High plasma level of remnant-like particles cholesterol in familial combined hyperlipidemia.
until further notice
SourceJournal of Clinical Endocrinology and Metabolism, 92, 4, (2007), pp. 1269-75
Article / Letter to editor
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Journal of Clinical Endocrinology and Metabolism
SubjectIGMD 5: Health aging / healthy living; NCEBP 14: Cardiovascular diseases; UMCN 2.2: Vascular medicine and diabetes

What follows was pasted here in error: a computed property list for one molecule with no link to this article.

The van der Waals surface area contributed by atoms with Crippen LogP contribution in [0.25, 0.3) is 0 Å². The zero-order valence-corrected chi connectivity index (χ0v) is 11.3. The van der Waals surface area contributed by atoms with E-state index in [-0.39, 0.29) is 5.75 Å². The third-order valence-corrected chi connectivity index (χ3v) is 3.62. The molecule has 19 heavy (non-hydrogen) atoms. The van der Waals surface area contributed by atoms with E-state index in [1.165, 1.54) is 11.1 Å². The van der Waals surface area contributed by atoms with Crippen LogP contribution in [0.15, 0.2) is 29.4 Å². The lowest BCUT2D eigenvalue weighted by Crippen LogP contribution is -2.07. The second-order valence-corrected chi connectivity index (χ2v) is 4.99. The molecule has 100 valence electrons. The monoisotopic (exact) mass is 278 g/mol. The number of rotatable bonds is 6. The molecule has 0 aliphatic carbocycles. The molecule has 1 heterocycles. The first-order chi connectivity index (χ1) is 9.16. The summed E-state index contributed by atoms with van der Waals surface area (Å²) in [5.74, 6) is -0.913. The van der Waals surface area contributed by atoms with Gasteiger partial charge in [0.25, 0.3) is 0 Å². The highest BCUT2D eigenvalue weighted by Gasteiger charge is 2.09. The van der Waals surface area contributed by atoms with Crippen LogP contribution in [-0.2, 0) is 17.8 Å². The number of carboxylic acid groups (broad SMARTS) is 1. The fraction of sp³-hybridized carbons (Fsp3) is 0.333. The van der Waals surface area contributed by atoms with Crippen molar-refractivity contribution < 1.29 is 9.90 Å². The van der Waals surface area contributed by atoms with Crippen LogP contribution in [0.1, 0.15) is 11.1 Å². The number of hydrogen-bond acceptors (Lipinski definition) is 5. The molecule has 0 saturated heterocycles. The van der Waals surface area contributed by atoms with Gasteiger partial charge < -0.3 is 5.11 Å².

CONTEXT: The traditional lipid and lipoprotein levels in patients with familial combined hyperlipidemia (FCH) are relatively mildly elevated and do not fully explain the increased risk of cardiovascular disease (CVD). In other populations, high remnant-like particles cholesterol (RLP-C) levels are an independent risk factor for CVD. OBJECTIVE: The objective of the study was to investigate whether plasma RLP-C concentrations are elevated in patients with FCH and contribute to the increased prevalence of CVD. DESIGN, SETTING, PARTICIPANTS: In this cross-sectional study, we studied RLP-C levels in 37 FCH families comprising 582 subjects, of whom 134 subjects were diagnosed FCH based on total cholesterol, triglyceride, and apolipoprotein-B levels. Plasma RLP-C concentrations were determined using an immune-separation technique. RESULTS: For both men and women, the mean plasma RLP-C concentration (mmol/liter) was 2-fold elevated in FCH patients [0.59 (0.54-0.66) and 0.40 (0.37-0.43), respectively] compared with both normolipidemic relatives [0.27 (0.26-0.29) in male and 0.22 (0.21-0.23) in female, all P<0.000]; and spouses [0.27 (0.23-0.31) in male and 0.24 (0.21-0.27) in female, all P<0.000]. Plasma RLP-C levels above the 90th percentile predicted prevalent CVD, independently of nonlipid cardiovascular risk factors [odds ratio 2.18 (1.02-4.66)] and triglyceride levels [odds ratio 2.35 (1.15-4.83)]. However, in both FCH patients and controls, RLP-C did not provide additional information about prevalent CVD over and above non-high-density lipoprotein cholesterol levels. CONCLUSIONS: Patients with FCH have 2-fold elevated plasma RLP-C levels, which add to the atherogenic lipid profile and contribute to the increased risk for CVD. However, for clinical practice, non-high-density lipoprotein cholesterol is the best predictor of prevalent CVD.
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